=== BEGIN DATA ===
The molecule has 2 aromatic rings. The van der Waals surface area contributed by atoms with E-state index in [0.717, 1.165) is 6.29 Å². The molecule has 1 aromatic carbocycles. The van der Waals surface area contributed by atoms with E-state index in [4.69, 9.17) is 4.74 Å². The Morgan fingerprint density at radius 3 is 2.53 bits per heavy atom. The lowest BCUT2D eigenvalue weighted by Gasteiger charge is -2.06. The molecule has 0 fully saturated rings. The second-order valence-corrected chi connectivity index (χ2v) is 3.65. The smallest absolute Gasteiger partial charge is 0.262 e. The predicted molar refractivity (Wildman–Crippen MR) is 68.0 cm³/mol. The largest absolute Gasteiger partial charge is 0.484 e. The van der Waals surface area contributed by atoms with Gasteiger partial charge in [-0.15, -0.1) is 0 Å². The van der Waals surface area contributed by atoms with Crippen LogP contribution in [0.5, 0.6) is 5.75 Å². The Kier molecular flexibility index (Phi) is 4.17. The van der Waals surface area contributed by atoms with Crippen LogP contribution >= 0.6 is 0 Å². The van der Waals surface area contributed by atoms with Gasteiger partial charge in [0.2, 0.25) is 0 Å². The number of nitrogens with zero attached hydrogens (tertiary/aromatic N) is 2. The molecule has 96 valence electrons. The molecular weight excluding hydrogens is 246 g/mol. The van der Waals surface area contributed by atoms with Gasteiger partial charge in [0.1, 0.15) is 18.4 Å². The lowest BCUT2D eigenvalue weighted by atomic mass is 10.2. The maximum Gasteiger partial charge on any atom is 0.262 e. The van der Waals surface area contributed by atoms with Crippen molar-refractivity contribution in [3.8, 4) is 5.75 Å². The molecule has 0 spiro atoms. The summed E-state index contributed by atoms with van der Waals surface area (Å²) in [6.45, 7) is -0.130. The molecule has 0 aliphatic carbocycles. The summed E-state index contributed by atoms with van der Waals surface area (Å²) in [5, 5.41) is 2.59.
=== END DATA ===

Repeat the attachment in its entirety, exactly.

The molecule has 2 aromatic rings. The van der Waals surface area contributed by atoms with E-state index in [0.717, 1.165) is 6.29 Å². The molecule has 1 aromatic carbocycles. The van der Waals surface area contributed by atoms with E-state index in [4.69, 9.17) is 4.74 Å². The Morgan fingerprint density at radius 3 is 2.53 bits per heavy atom. The lowest BCUT2D eigenvalue weighted by Gasteiger charge is -2.06. The molecule has 0 fully saturated rings. The second-order valence-corrected chi connectivity index (χ2v) is 3.65. The smallest absolute Gasteiger partial charge is 0.262 e. The predicted molar refractivity (Wildman–Crippen MR) is 68.0 cm³/mol. The largest absolute Gasteiger partial charge is 0.484 e. The van der Waals surface area contributed by atoms with Gasteiger partial charge in [-0.15, -0.1) is 0 Å². The van der Waals surface area contributed by atoms with Crippen LogP contribution in [0.5, 0.6) is 5.75 Å². The Kier molecular flexibility index (Phi) is 4.17. The van der Waals surface area contributed by atoms with Crippen LogP contribution >= 0.6 is 0 Å². The van der Waals surface area contributed by atoms with Gasteiger partial charge in [0.2, 0.25) is 0 Å². The number of nitrogens with zero attached hydrogens (tertiary/aromatic N) is 2. The molecule has 96 valence electrons. The molecular weight excluding hydrogens is 246 g/mol. The van der Waals surface area contributed by atoms with Gasteiger partial charge in [0.1, 0.15) is 18.4 Å². The lowest BCUT2D eigenvalue weighted by atomic mass is 10.2. The maximum Gasteiger partial charge on any atom is 0.262 e. The van der Waals surface area contributed by atoms with Crippen molar-refractivity contribution in [3.8, 4) is 5.75 Å². The molecule has 0 spiro atoms. The summed E-state index contributed by atoms with van der Waals surface area (Å²) in [6.45, 7) is -0.130. The molecule has 0 aliphatic carbocycles. The summed E-state index contributed by atoms with van der Waals surface area (Å²) in [5, 5.41) is 2.59.